In mathematics, the **tensor product** of two vector spaces *V* and *W* is a vector space which can be thought of as the *space of all tensors* that can be built from vectors from its constituent spaces using an additional operation which can be considered as a generalization and abstraction of the outer product. Because of the connection with tensors, which are the elements of a tensor product, tensor products find uses in many areas of application including in physics and engineering, though the full theoretical mechanics of them described below may not be commonly cited there. For example, in general relativity, the gravitational field is described through the metric tensor, which is a field of tensors, one at each point in the space-time manifold, and each of which lives in the tensor self-product of tangent spaces at its point of residence on the manifold.

In linear algebra, the **trace** of a square matrix **A**, denoted tr(**A**), is defined to be the sum of elements on the main diagonal of **A**.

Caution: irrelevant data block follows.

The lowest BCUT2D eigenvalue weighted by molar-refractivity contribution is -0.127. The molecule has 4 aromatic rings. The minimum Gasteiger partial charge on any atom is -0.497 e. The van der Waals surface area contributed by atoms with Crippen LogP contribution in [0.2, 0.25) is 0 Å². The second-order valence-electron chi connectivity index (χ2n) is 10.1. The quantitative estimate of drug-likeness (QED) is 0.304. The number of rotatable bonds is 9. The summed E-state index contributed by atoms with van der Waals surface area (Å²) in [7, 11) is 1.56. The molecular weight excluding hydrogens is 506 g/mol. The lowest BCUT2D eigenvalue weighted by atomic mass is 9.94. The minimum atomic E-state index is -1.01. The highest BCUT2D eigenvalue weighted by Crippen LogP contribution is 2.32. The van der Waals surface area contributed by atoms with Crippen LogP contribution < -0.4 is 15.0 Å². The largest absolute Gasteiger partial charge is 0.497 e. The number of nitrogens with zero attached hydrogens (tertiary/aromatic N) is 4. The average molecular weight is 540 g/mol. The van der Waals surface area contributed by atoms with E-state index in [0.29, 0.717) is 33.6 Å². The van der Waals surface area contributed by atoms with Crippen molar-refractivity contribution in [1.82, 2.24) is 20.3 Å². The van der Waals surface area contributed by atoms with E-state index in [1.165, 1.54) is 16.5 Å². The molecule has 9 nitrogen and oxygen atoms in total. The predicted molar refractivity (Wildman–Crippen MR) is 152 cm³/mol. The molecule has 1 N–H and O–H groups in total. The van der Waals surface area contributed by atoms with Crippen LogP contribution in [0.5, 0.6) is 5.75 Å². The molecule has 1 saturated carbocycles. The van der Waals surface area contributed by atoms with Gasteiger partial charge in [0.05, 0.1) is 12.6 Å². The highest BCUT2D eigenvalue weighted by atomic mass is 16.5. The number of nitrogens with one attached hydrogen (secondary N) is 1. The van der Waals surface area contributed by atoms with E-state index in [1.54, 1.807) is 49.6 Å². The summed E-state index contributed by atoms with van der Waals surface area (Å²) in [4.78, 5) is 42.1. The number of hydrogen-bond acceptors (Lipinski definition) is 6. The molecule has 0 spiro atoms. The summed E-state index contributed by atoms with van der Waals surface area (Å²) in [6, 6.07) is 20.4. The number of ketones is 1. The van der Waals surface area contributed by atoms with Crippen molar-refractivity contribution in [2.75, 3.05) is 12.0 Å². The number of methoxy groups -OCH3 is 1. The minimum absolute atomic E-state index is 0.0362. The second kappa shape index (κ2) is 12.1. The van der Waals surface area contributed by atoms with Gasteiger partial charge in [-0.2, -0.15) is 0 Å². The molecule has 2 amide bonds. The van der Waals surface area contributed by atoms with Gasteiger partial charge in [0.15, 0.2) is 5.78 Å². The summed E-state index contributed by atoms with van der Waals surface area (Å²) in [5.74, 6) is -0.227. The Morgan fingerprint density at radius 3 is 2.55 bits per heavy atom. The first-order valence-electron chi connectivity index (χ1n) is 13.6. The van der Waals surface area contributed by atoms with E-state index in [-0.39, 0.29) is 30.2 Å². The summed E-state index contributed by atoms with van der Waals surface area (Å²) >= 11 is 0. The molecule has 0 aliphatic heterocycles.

In mathematics, and more specifically in linear algebra, a **linear subspace**, also known as a **vector subspace** is a vector space that is a subset of some larger vector space. A linear subspace is usually simply called a *subspace* when the context serves to distinguish it from other types of subspaces.

In linear algebra, the **column space** of a matrix *A* is the span of its column vectors. The column space of a matrix is the image or range of the corresponding matrix transformation.

**Controllability** is an important property of a control system, and the controllability property plays a crucial role in many control problems, such as stabilization of unstable systems by feedback, or optimal control.

In linear algebra, the **outer product** of two coordinate vectors is a matrix. If the two vectors have dimensions *n* and *m*, then their outer product is an *n* × *m* matrix. More generally, given two tensors, their outer product is a tensor. The outer product of tensors is also referred to as their tensor product, and can be used to define the tensor algebra.

In linear algebra, the **singular value decomposition** (**SVD**) is a factorization of a real or complex matrix that generalizes the eigendecomposition, which only exists for square normal matrices, to any matrix via an extension of the polar decomposition.

In linear algebra, a **column vector** is a column of entries, for example,

In linear algebra, the **transpose** of a matrix is an operator which flips a matrix over its diagonal; that is, it switches the row and column indices of the matrix **A** by producing another matrix, often denoted by **A**^{T}.